Despite what he had said to Thomas, Magistrate Cornelius didn’t consider himself an unfair man. He only held the ‘Countess’ for a day and made certain she was fed. He’d even offered her a carriage to wherever she wanted to go (preferably somewhere far from Waterfield).

Two weeks had passed since then and Cornelius did his best to put it out of his mind. Whatever the strange woman did now was no concern to him.

Today’s matter was concerning an apparent gathering of people on the road to the old hall. It was something of a crossroads for goods going in and out of Waterfield, along with the connecting roads to other places nearby.

When he and his guards arrived on the scene, the first thing he noticed was a wooden hut that hadn’t been at the crossroads earlier. It was situated closest to the road that led to the old hall and a number of people were gathered around it. Carriages and carts were doing their best to either move the people or get around them with varying degrees of success.

“What is the meaning of this?” he asked the first person he saw. “When was this constructed?”

“Beauty, isn’t it?” said the man. “They just finished it last night for her ladyship, see.”

“Her ladyship?” Cornelius groaned. “This had better not be who I think it is.”

He pushed his way through the crowd, most getting out of his way when they saw who he was or the presence of the guards made them move.

“Right, everybody, move along!” he called out. “This is an obstruction and has to be cleared away. Come along now.”

“There has most certainly been an obstruction, Magistrate: of justice!” a familiar voice responded.

There she was, sat in the middle of her hut. The Countess.

“My, my. I had a slight suspicion you were somehow involved in this,” said Cornelius.

She smirked. “If it was only slight, then clearly greater efforts must be made. I told you this wouldn’t be the end of things and I… we are a woman of our word.”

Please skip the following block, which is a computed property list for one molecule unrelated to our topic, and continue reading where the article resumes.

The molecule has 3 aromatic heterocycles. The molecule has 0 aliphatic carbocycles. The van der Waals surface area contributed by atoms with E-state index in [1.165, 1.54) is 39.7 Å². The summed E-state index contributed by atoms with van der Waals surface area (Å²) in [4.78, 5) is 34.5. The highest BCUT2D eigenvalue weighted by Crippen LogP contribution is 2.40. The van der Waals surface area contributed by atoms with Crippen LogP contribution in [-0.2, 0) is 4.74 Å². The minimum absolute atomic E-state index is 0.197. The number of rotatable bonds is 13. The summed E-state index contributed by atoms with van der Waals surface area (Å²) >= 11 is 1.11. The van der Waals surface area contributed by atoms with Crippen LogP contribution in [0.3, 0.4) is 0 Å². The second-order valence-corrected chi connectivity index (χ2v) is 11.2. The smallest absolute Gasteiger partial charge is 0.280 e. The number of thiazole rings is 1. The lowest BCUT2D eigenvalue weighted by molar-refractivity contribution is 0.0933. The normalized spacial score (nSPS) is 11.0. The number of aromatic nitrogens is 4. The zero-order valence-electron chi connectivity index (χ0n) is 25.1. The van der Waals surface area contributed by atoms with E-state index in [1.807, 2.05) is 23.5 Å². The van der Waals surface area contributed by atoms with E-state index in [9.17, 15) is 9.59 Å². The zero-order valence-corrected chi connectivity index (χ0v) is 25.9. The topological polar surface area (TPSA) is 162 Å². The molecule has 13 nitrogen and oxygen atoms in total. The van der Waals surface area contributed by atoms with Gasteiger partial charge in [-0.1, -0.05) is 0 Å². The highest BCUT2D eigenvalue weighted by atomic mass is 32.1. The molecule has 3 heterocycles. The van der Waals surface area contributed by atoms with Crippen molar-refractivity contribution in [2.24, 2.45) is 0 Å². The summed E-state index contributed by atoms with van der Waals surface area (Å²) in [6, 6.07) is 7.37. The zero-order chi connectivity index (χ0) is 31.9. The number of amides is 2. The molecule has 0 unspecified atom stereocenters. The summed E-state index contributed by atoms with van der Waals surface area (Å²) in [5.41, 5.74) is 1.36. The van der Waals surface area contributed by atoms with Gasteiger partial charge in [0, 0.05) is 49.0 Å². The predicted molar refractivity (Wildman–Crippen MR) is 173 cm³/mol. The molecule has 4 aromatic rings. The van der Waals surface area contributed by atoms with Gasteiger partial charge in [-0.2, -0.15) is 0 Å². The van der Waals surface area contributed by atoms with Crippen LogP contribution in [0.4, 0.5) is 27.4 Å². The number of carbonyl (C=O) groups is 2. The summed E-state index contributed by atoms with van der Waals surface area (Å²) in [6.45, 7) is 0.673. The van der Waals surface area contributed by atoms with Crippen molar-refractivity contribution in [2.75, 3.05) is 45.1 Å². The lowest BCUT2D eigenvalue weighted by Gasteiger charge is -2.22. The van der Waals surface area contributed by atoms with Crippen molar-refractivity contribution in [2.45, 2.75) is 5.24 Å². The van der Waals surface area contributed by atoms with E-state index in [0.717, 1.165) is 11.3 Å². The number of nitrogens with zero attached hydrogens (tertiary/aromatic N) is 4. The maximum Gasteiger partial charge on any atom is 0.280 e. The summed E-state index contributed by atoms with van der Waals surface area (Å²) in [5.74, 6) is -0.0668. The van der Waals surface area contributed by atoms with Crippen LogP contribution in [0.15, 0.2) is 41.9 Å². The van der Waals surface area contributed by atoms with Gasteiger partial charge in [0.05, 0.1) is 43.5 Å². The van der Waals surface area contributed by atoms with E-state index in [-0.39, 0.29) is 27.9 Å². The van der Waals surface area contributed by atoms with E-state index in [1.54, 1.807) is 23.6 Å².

“Quite a thing of irony, considering your word is the only proof of your supposed claim.”

“That is all the proof that should be needed.” She gestured around her. “You see? These good people already know truth when it makes itself so plainly.”

“That or they simply are entertained by the antics of an… eccentric woman.”

“Regardless, their support for us is clear. When you removed us from our ancestral seat, we only had a small tent. Then others came and have proven to be of much more respectable minds. This dwelling,” she said, “is their work. A recognition that their Countess should not suffer unnecessary indignity from others.”

“It is not others that cause you indignity, I assure you.” He produced a scroll from his robes and handed it to her. “This is yours.”

“Ah, finally recognising my… our claim and offering us what is ours, no doubt.” She unrolled it and her lip curled. “A fine of ten shillings? What is the meaning of this jest?!”

“There is no jest, Countess. Your dwelling, quaint as it is, is an obstruction that is causing everyone something of an inconvenience. You’re to remove yourself from it at once and be on your way. Once the fine is paid of course,” he added.

“Impenitence!” She crumpled it and threw it back at him. “We shall do no such thing! You men! As Countess of Waterfield, I order you to arrest the Magistrate at once!”